started calling. We interrupted sleep to try and home in on their
direction. They used the floodwaters like a giant lion phone -
carrying their calls far into the dark night.
First light and coffee in hand, we headed out to look for them. We
found tracks going this way and that. We followed the freshest tracks.
Large pug marks laid precisely over the round wrinkly imprint of
elephant tracks . Scanning the flood plains on either side, we
finally lost the tracks when they disappeared into the tall yellow
grasses. Ghost lions.
Pressing on into the bright morning, we drove towards the Spillway. On
the way we speculated on whether the Okavango water would eventually
push through to meet the Kwando water of Selinda. Last time we looked
there were two kilometers to go. If it meets there will be a party in
celebration. A fire will be lit between the two waterbodies- to be
doused as the flood progresses. In a desert country this is such big
news that the press will also be invited.
But today we have the Spillway to ourselves. Bright blue water in a
sparkling channel between giant leadwood trees, rain trees resplendent
in hanging seed pods, ant hills and countless game paths leading into
the forest. Along the edge of the water a bright green ribbon of
fresh growth, then endless sand.
We are skeptical but when we see how far the water has progressed
since our last visit five days ago, we change our minds - maybe the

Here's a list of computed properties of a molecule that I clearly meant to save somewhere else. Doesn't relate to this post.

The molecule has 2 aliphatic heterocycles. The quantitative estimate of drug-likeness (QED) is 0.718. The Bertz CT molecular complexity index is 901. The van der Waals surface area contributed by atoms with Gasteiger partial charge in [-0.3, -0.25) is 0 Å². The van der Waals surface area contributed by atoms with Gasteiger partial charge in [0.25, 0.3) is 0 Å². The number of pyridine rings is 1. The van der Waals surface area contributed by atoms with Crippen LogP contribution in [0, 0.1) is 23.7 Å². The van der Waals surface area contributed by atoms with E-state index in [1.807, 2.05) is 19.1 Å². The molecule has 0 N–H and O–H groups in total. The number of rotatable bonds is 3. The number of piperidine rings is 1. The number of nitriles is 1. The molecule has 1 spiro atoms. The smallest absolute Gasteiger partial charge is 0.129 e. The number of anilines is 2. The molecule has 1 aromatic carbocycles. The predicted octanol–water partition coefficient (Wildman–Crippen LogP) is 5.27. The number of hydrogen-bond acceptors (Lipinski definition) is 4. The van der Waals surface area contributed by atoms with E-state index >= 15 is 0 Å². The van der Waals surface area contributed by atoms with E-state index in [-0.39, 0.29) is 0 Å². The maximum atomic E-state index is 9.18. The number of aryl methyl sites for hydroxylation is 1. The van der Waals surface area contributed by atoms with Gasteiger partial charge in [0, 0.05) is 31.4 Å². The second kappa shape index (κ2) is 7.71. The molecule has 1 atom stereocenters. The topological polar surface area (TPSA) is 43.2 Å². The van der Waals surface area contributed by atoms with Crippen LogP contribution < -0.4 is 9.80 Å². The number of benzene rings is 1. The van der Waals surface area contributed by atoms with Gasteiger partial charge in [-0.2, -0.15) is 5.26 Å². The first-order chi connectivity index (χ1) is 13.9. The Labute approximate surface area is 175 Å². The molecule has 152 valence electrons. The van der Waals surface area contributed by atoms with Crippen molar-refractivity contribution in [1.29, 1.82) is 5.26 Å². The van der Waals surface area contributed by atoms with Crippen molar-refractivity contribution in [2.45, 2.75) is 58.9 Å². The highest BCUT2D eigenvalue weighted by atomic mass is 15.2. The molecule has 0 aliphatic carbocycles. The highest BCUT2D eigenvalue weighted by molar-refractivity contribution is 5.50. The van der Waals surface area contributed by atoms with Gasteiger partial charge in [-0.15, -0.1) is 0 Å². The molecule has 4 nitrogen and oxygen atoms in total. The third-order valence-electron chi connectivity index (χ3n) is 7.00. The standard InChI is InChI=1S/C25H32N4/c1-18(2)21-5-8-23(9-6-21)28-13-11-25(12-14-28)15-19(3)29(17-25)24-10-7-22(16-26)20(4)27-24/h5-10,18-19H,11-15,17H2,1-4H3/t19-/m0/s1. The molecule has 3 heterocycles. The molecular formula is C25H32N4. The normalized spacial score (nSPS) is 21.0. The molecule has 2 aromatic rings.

Spillway could flow again after all. It is 27 years since these two
bodies of water last connected. We have lived through the drying up
years. To see it turning full cycle and becoming a water-world once
more is indeed a wondrous sight.
Flocks of birds mark the waters progress. Marabou storks, saddle-
billed storks, herons, egrets, stilts, glossy starlings, fish eagles,
kingfishers, hamerkops, plovers and a pelican carefully eye the waters
progress. It starts to fill a pool of water, running in rapids over
the drop between ground levels. As the water levels rise the birds
move in - herons and egrets line the edge of the pool, poised to
strike, they soon start catching small fish. Activity levels rise
and the pelican paddles in. He scoops the water with his bill like a
catch net. As he catches something he closes the bill and lets the
water drain out before tipping his head back to swallow his prey.
The activity is riveting and we watch spellbound noting all the
different fishing techniques and levels of niche requirements. The
marabou storks arrive walking in a line like constables at a crime
scene searching for clues. The pelican maintains his high speed
paddling and scooping routine which is proving highly successful. The
bright white egrets and herons keep their poise and choose their time
Baboons arrive on the scene. The birds take off in a vast white
Baboons stop to pick some small herbs, bending to drink at the waters
edge. One by one they raise the courage to cross the stream at the
narrow rapids. The brave ones walk slowly through tails held high.
The less brave jump high into the air. Nobody waits for anybody else.
The troop moves on into the tree line. The last ones to cross have
been trying to act unconcerned, and using displacement activity to
avoid the moment. Finally the time has come - they jump high. More
birds flee. Once across they burn off adrenalin by running full speed
to the forest.
Steadily the white cloud of wheeling birds returns and settles by the
pool. The pelican resumes his feast. A fish eagle calls loudly and
the water continues to edge slowly but surely up the channel bed. The
bets are on - want to play?